The Trump campaign team couldn’t believe their luck.
A certain James Blalock had voted in the presidential election in Covington, Georgia, but he was deceased.
The President’s supporters tracked down an obituary confirming the World War II veteran, later a postman, had passed away aged 81 in 2006.
Tucker Carlson on Fox News seizes on reports of voting fraud. (Supplied)
This, the Trump War Room tweeted, was a clear sign of voter fraud, further evidence that the Democrats were stealing the presidency for Joe Biden.
There followed on the same Twitter feed a succession of obits of other dead people who had also voted.
One of them was Deborah Jean Christiansen, from Roswell, also in Georgia, who had died in May 2019, a birdwatcher and avid gardener, survived by her grieving husband of 39 years.
Tucker Carlson, of Fox News, seized on the cases, and listed them with a host of others, telling his viewers these were inspiring stories of “a triumph of voting over death”.
An obituary for a Deborah Jean Christiansen who died in 2019. (Supplied)
This was proof, he said, that voting by mail encouraged fraud and showed why the election was “fundamentally unfair”, the system “disorganised”. The failure by other media to report on these dead voters was proof of bias.
Just one problem, both these voters are alive and kicking.
It’s less common than it was in the 19th century, but in the US state of Georgia, it is still possible for a wife to assume the first name of their husband.
That is what Agnes Blalock did, when she registered to vote for the 2020 election in Covington, as James Blalock.
The 94-year-old told 11 Alive TV’s investigative reporter Brendan Keefe that she had done that to honour her late husband – “the best man I ever knew” – who passed back in 2006.
Deborah Jean Christiansen, who is still alive and voted in Georgia in the US Election. (Supplied)
And Deborah Jean Christiansen was also located, by CNN on Wednesday night. The retired mental health counsellor was born in the same year and month, but on a different day. And she lives in a different county in Georgia, Cobb, not Fulton.
She said she thought the information should have been checked more thoroughly, and she actually just felt sorry for the family of her namesake.
Carlson has since apologised for the errors, the Trump War Room has not.
On Tuesday, Donald Trump tweeted: “Dead people voted”.
In Pennsylvania, The Public Interest Legal Foundation alleges 21,000 supposedly dead residents were on the state’s voter rolls.
It’s one of dozens of lawsuits across the country, most attempting to block the certification of election results because of a variety of issues with mail and absentee ballots.
Associated Press reports there are 38 separate legal challenges in total, filed in Arizona, Georgia, Michigan, Nevada, Pennsylvania and Wisconsin – all states that the President lost. Trump’s team has filed 17 of them.
Rudy Giuliani, the former lawyer who became the Mayor of New York, has assumed leadership of the legal team, for $20,000 a day, reports the New York Times.
On Tuesday, he appeared in a federal courthouse for the first time in nearly 30 years, in Williamsport, Pennsylvania.
Tucker Carlson claimed evidence the 2020 US Election was ‘fundamentally unfair’. (Supplied)
AP called the 76-year-old “rusty”, reporting “he fiddled with his Twitter account and forgot which judge he was talking to”.
The lawyer seated opposite him, representing the county election boards, Mark Aronchick, told CNN it was “one of the strangest court appearances I’ve ever had”.
“We were there to deal with a complaint, that administrators had done things which they thought weren’t right. Nothing about fraud or conspiracies, but that’s what he spoke about. It bore no relationship to what we were actually doing in court,” he said.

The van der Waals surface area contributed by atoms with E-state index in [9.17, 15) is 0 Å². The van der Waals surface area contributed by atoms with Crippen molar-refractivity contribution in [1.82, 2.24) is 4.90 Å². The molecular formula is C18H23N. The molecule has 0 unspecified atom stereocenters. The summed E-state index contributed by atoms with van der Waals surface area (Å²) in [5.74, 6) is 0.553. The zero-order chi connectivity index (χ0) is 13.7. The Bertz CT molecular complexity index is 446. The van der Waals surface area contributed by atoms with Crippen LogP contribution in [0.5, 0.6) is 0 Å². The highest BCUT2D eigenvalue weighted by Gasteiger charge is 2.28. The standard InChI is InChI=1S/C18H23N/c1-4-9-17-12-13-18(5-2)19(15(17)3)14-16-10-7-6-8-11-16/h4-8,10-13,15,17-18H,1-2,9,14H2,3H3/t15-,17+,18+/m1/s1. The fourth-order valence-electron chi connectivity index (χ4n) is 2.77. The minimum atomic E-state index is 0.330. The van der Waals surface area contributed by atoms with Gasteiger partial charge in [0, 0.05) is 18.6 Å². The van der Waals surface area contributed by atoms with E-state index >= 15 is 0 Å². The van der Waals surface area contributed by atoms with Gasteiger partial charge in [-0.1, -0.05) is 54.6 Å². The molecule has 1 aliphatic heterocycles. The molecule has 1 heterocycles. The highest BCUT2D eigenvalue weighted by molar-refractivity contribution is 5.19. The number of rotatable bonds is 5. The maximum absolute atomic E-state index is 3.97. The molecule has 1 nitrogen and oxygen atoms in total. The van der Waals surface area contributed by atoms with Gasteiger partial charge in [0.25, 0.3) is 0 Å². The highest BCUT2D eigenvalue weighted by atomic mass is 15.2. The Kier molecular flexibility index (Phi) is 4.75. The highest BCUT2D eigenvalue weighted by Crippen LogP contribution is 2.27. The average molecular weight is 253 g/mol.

It was a forerunner for Friday’s bizarre press conference which saw #GiulianiMeltdown trend on Twitter and headlines such as “Ghouliani” on the Drudge Report.
“I know crimes. I can smell them,” Giuliani said, while sweating profusely, what appeared to be streaks of hair dye running down the side of his face.
He claimed a huge fraud was being perpetrated by Democrats in big cities, argued that Venezuela could have hacked the results and quoted a line from the film “My Cousin Vinny” as he tried to illustrate how poll watchers were blocked from watching the counts.
US President Donald Trump’s lawyer Rudy Giuliani sweated so much during a press conference on November 19 his hair dye started to run. (Jacquelyn Martin/AP Photo)
Few observers give Trump’s legal team any chance of reversing his loss. CNN’s Jake Tapper described the litigation as “longshot if not ludicrous”, Vanity Fair’s Eric Lutz called it “hopeless”.
Court filings have been littered with mistakes, misspelling “pole watcher” instead of “poll watcher”, many of the claims of foreign interference already debunked.
US cybersecurity chief Chris Krebs described the election as “the most secure ever” – a statement which got him the sack.
And it’s worth noting, Trump is not hiring the Republican party’s top election lawyers, who represented the party in the Florida recount battle 20 years ago.
President Donald Trump listens during an event on Operation Warp Speed in the Rose Garden of the White House in Washington (AP)
Former White House chief of staff Mike Mulvaney told Fox Business: “I’m still a little concerned about the use of Rudy Giuliani… this is not reality TV, it’s the real thing.”
Teri Kanefield of the Washington Post writes that the country’s Democratic institutions are standing up to the “total incompetence of Trump’s legal team”.
“I’ve never seen an election lawyer handle a case as poorly as Giuliani has,” Rick Hasen, a law professor at the University of California, Irvine said.
“It’s kind of a fallacy to say, well, Trump might be doing better if he had better lawyers,” Hasen said. “Part of the reason he doesn’t have good lawyers is he doesn’t have good claims to bring.”